Latino culture, specifically Puerto-Rican culture has changed through the course of history. Puerto Rico has witnessed a fusion of races and cultures spanning over many years, starting in 1898, after the Spanish-American war. Ultimately, Puerto Rico was annexed to the United States, the Puerto Rican people made United States citizens with limited restrictions and granted commonwealth status. The changes made during those eras did not come without consequences to the Puerto Rican culture. In "Poisoned Story", author Rosario Ferre depicts the political and economic changing norms and tensions between the social classes of the Puerto Rican's culture. In Ferre's story "Poisoned Story" several major themes are prevalent through the story: opposition between the aristocratic and working class, literacy, interpretation of historicity and magic realism.
The overriding structure of the story is based upon a narrative conflict between the characters which dramatizes the issue of the actual "writer" within the story.
The reason this is important is because the concepts of the Puerto Rican history is based upon experience of the individual Puerto Rican. The class structure between rich and poor at one time was clear. During this story, the class structure and culture of two generations against the backdrop of the United States relationship is developed. The characters within the story represent several classes of people in the Puerto Rican society. Also, Ferre uses a narrative style in the story that introduces different "writers" within the story or shall we say different perceptions of occurrences of history based upon personal experience within the Puerto Rican fusion of culture.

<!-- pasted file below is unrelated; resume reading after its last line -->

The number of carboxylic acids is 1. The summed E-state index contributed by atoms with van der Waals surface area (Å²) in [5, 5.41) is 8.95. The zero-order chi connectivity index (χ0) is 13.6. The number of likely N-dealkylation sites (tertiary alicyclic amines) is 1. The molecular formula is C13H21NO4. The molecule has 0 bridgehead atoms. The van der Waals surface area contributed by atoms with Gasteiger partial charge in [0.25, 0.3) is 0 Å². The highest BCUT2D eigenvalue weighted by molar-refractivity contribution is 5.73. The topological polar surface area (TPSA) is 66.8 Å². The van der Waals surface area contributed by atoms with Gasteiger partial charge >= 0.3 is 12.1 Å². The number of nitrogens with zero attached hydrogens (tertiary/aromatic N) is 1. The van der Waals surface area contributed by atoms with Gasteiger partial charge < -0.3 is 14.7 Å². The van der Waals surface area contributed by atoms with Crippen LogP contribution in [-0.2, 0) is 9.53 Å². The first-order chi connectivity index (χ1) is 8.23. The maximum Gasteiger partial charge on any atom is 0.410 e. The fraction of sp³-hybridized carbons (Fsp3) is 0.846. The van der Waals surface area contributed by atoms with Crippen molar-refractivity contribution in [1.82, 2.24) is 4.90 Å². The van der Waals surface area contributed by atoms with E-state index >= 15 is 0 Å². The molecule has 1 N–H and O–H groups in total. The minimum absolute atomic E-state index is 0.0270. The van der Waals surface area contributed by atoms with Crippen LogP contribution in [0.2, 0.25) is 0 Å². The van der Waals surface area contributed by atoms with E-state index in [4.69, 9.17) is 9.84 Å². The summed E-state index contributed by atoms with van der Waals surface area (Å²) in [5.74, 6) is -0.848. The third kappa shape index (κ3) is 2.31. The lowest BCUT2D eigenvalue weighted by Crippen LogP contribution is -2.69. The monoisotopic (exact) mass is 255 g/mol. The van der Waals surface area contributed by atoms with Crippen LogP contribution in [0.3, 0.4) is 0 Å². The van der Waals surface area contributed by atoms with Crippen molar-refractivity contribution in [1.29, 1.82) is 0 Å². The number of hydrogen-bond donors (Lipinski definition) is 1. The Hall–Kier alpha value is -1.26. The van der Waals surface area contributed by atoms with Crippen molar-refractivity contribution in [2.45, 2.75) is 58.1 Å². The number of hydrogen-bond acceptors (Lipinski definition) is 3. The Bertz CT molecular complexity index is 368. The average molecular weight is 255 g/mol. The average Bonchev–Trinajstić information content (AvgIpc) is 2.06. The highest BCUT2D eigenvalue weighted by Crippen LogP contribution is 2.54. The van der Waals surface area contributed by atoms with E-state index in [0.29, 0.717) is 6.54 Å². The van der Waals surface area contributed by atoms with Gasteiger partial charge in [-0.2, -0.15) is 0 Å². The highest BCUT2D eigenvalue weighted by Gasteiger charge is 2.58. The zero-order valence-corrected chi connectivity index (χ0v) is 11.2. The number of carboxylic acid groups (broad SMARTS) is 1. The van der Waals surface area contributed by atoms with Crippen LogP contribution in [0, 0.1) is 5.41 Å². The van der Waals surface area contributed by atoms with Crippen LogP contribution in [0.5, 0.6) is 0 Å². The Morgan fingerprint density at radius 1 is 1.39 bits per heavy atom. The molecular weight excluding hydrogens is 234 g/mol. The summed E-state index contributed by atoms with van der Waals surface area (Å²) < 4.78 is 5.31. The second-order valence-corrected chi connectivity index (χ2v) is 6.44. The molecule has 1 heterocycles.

The Puerto Rican economy was disturbed with the United States intervention which led to classes of people being displaced within society, as was the case with the character of Don Lorenzo. Don Lorenzo was Rosaura's father. After the death of his first...